Over the past 50 years the assertion of evolutionary kinship has moved beyond physical appearance to the use of DNA analysis to yield a quantitative measure of the relatedness of species. This move makes it possible to give rational explanations for many things that previously seemed to be anomalous, in particular: (1) "Convergence" (p. 94) -- the apparently independent recurrence of complex structures in widely different species (the similar human and octopus eyes, for example); (2) "Vestiges" (Ch. 3)- the anomalous appearance of legs on whales and snakes, for example; and (3) "microevolution" (p. 222) -- small, random, changes in the genome that lead to different (sub-) species. (Almost) completely missing is a good discussion of the vital role of development genes (the hox genes in animals) which helps explain (1) and (2), and the implications of these genes for evolution, which is why Carroll's book is a very useful companion to this one.

    The third book, not yet written, is a treatment of the different mechanisms of evolution, their implications for diversification of species, and the extent to which each mechanism is directed by environmental pressure or other forces. This book would also include a discussion of the way that different species control either for or against genetic change, and how these mechanisms promote or limit speciation. To give a hint of what such a book might say: I can see a distinction between random changes in the genome (due perhaps to radiation damage or to transcription errors), changes due to a built-in flexibility in gene expression (the action of the development genes, for example), and de-novo changes due to the creation of entirely new genes or gene packages. The problem that arises when the different mechanisms of evolution are overlooked is specious arguments that take examples from one sort of evolution to "prove" an entirely different sort.

    Dr. Coyne's comparison of the human with the chimpanzee genomes (p. 211) illustrates this distinction. He notes that "more than 80% of all the proteins shared by the two species differ in at least one amino acid.... More than 6% of genes found in humans simply aren't found in in _any_ form in chimpanzees." (author's emphasis). Clearly different mechanisms are implied here. Single changes in a gene might be just random "noise" or the result of transcription errors; complete new genes are another matter entirely and require explanation. Of course even two human genomes will differ somewhat due to random change, but probably not in new genes.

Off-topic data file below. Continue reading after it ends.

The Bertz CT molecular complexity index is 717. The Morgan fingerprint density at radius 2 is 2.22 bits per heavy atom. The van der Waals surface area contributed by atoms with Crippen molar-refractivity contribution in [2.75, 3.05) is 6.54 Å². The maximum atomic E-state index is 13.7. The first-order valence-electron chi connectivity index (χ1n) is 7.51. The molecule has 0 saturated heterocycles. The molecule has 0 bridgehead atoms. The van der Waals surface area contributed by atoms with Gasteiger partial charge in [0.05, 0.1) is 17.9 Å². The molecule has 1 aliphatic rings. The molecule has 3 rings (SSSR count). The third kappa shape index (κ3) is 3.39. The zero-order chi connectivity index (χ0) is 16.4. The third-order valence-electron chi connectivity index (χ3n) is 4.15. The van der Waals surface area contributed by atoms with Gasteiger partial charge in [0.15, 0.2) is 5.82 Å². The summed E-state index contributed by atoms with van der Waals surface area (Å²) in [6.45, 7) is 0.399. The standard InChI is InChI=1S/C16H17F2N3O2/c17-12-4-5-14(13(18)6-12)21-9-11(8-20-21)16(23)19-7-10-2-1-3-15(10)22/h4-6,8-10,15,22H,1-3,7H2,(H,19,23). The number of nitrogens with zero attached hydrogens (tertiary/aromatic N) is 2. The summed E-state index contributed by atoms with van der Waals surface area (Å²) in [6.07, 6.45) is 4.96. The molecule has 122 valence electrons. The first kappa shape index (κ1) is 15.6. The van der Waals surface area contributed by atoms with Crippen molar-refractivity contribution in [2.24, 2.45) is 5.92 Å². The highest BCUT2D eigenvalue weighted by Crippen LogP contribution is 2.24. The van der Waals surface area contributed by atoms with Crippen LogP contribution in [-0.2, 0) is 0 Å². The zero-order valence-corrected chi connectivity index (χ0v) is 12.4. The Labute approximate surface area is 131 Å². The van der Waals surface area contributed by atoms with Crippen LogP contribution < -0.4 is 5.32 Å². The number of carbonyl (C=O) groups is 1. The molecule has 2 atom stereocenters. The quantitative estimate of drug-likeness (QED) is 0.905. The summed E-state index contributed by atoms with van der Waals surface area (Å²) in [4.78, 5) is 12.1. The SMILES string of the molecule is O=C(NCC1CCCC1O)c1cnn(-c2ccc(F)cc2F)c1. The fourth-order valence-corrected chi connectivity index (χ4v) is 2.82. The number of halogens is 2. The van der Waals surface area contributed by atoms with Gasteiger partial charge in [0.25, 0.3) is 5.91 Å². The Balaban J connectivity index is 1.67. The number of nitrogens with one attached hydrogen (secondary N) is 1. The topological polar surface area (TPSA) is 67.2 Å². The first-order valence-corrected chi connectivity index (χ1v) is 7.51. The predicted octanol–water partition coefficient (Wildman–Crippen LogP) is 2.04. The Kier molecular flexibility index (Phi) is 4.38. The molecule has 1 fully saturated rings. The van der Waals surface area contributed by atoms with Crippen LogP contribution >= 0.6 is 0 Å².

One of my annoyances with most discussions of evolution is the thoughtless way that these different mechanisms are mixed in the discussion, particularly when the objective is to "prove" evolution. For example, the use of Darwin's Finches or camouflauge adaptation of moths (probably examples of evo-devo) to "prove" the most sweeping evolutionary claims.

    Curiously, Dr. Coyne does not develop the most powerful "proof" for natural evolution: the similarity of gene packages across broad swaths of species, a subject much better covered in Carroll's book. The most striking example of this is the central dogma that determines the genetic coding in the DNA, and the elaborate process by which this is transformed into the useful life chemicals for every living species. This alone requires some hundreds of genes which must have virtually identical functionality - in every living species.

    If one insists on evolution by purely natural processes, this recurrence of similar gene packages is a powerful "proof" that these diverse species share a common ancestor, and in particular that all of life evolved from an original first living cell. This is of course no explanation of how (or whether) the packages evolved in the first place. Partly for this reason, some evolutionists consider the origin of life to be outside the scope of evolution, at least earth-bound evolution.

    There will always, I think, be a chasm between Creationists and Naturalists about what is "proof" of evolution. To an evolutionist the recurrence of similar gene packages "proves" common ancestry, because the package is so complex that it could not have arisen by chance more than once. The Creationist sees common ancestry as a possible but not necessary conclusion: similar gene packages may just show that the Creator re-used them. Proof of a natural process is not just asserting "it must be so" but in showing such relatedness in the laboratory or in mathematical simulation based on demonstrable assumptions about physical or chemical processes. Otherwise, the claim is metaphysics or religion, but certainly not science.

    Dr. Coyne makes a number of comments about Creationists that reflect the smug self-assurance of a professor who sharpens his arguments on like-minded fellow professors, and on students who know only a small fraction of what he knows. My advice is to ignore them and read the excellent material that reflects what he actually knows. Here is a sampling:

    p. 183: "Creationists often claim that if we can't see a new species
    evolve during our lifetime, then speciation doesn't occur. But this
    argument is fatuous." THIS is a fatuous statement. I don't know a single
    creationist that believes this (and I know hundreds of them).

    p. 225: "Supernatural explanations... are simply never needed: we